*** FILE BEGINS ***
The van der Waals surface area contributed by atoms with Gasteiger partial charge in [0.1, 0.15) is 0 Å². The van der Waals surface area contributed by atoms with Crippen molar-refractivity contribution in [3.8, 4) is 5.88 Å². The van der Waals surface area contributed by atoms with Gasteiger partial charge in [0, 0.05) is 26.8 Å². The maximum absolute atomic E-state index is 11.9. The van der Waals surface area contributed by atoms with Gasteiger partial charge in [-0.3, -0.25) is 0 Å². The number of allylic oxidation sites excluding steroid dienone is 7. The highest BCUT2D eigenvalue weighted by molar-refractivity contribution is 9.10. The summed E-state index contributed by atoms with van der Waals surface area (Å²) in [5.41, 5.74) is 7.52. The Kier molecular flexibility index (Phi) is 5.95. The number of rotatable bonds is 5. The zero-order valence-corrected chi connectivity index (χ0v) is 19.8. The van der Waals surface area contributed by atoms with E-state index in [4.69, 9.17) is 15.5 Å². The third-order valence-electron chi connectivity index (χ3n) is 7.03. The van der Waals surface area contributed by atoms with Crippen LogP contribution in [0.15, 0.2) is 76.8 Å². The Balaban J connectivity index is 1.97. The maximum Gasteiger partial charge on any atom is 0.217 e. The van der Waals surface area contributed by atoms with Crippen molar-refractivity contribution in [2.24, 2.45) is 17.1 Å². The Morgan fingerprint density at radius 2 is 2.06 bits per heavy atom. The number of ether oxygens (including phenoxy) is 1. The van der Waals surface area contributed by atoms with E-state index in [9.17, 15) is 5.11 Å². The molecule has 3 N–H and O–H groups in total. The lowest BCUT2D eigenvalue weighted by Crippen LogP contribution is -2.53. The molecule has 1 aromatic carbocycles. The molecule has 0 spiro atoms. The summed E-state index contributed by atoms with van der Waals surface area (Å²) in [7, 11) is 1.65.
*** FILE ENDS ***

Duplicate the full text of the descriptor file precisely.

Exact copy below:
The van der Waals surface area contributed by atoms with Gasteiger partial charge in [0.1, 0.15) is 0 Å². The van der Waals surface area contributed by atoms with Crippen molar-refractivity contribution in [3.8, 4) is 5.88 Å². The van der Waals surface area contributed by atoms with Gasteiger partial charge in [0, 0.05) is 26.8 Å². The maximum absolute atomic E-state index is 11.9. The van der Waals surface area contributed by atoms with Gasteiger partial charge in [-0.3, -0.25) is 0 Å². The number of allylic oxidation sites excluding steroid dienone is 7. The highest BCUT2D eigenvalue weighted by molar-refractivity contribution is 9.10. The summed E-state index contributed by atoms with van der Waals surface area (Å²) in [5.41, 5.74) is 7.52. The Kier molecular flexibility index (Phi) is 5.95. The number of rotatable bonds is 5. The zero-order valence-corrected chi connectivity index (χ0v) is 19.8. The van der Waals surface area contributed by atoms with E-state index in [4.69, 9.17) is 15.5 Å². The third-order valence-electron chi connectivity index (χ3n) is 7.03. The van der Waals surface area contributed by atoms with Crippen LogP contribution in [0.15, 0.2) is 76.8 Å². The Balaban J connectivity index is 1.97. The maximum Gasteiger partial charge on any atom is 0.217 e. The van der Waals surface area contributed by atoms with Crippen molar-refractivity contribution in [2.24, 2.45) is 17.1 Å². The Morgan fingerprint density at radius 2 is 2.06 bits per heavy atom. The number of ether oxygens (including phenoxy) is 1. The van der Waals surface area contributed by atoms with E-state index in [9.17, 15) is 5.11 Å². The molecule has 3 N–H and O–H groups in total. The lowest BCUT2D eigenvalue weighted by Crippen LogP contribution is -2.53. The molecule has 1 aromatic carbocycles. The molecule has 0 spiro atoms. The summed E-state index contributed by atoms with van der Waals surface area (Å²) in [7, 11) is 1.65.